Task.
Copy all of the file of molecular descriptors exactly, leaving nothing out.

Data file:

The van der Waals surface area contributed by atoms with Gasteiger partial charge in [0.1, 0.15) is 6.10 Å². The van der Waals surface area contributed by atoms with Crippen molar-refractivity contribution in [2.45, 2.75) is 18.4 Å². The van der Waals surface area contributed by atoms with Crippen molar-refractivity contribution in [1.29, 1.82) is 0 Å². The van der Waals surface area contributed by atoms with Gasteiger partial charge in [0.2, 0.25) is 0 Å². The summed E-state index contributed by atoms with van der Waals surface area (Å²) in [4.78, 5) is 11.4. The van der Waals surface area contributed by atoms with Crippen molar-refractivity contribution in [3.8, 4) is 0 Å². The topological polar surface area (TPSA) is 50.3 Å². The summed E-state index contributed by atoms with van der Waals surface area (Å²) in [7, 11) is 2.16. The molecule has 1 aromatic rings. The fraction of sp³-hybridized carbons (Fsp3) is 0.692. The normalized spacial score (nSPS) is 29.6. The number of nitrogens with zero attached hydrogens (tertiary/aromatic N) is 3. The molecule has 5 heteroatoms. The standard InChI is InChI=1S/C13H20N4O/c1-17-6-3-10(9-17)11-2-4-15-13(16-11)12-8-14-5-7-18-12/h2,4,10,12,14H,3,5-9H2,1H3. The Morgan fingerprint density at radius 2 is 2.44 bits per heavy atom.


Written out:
The van der Waals surface area contributed by atoms with Gasteiger partial charge in [0.1, 0.15) is 6.10 Å². The van der Waals surface area contributed by atoms with Crippen molar-refractivity contribution in [2.45, 2.75) is 18.4 Å². The van der Waals surface area contributed by atoms with Crippen molar-refractivity contribution in [1.29, 1.82) is 0 Å². The van der Waals surface area contributed by atoms with Gasteiger partial charge in [0.2, 0.25) is 0 Å². The summed E-state index contributed by atoms with van der Waals surface area (Å²) in [4.78, 5) is 11.4. The van der Waals surface area contributed by atoms with Crippen molar-refractivity contribution in [3.8, 4) is 0 Å². The topological polar surface area (TPSA) is 50.3 Å². The summed E-state index contributed by atoms with van der Waals surface area (Å²) in [7, 11) is 2.16. The molecule has 1 aromatic rings. The fraction of sp³-hybridized carbons (Fsp3) is 0.692. The normalized spacial score (nSPS) is 29.6. The number of nitrogens with zero attached hydrogens (tertiary/aromatic N) is 3. The molecule has 5 heteroatoms. The standard InChI is InChI=1S/C13H20N4O/c1-17-6-3-10(9-17)11-2-4-15-13(16-11)12-8-14-5-7-18-12/h2,4,10,12,14H,3,5-9H2,1H3. The Morgan fingerprint density at radius 2 is 2.44 bits per heavy atom.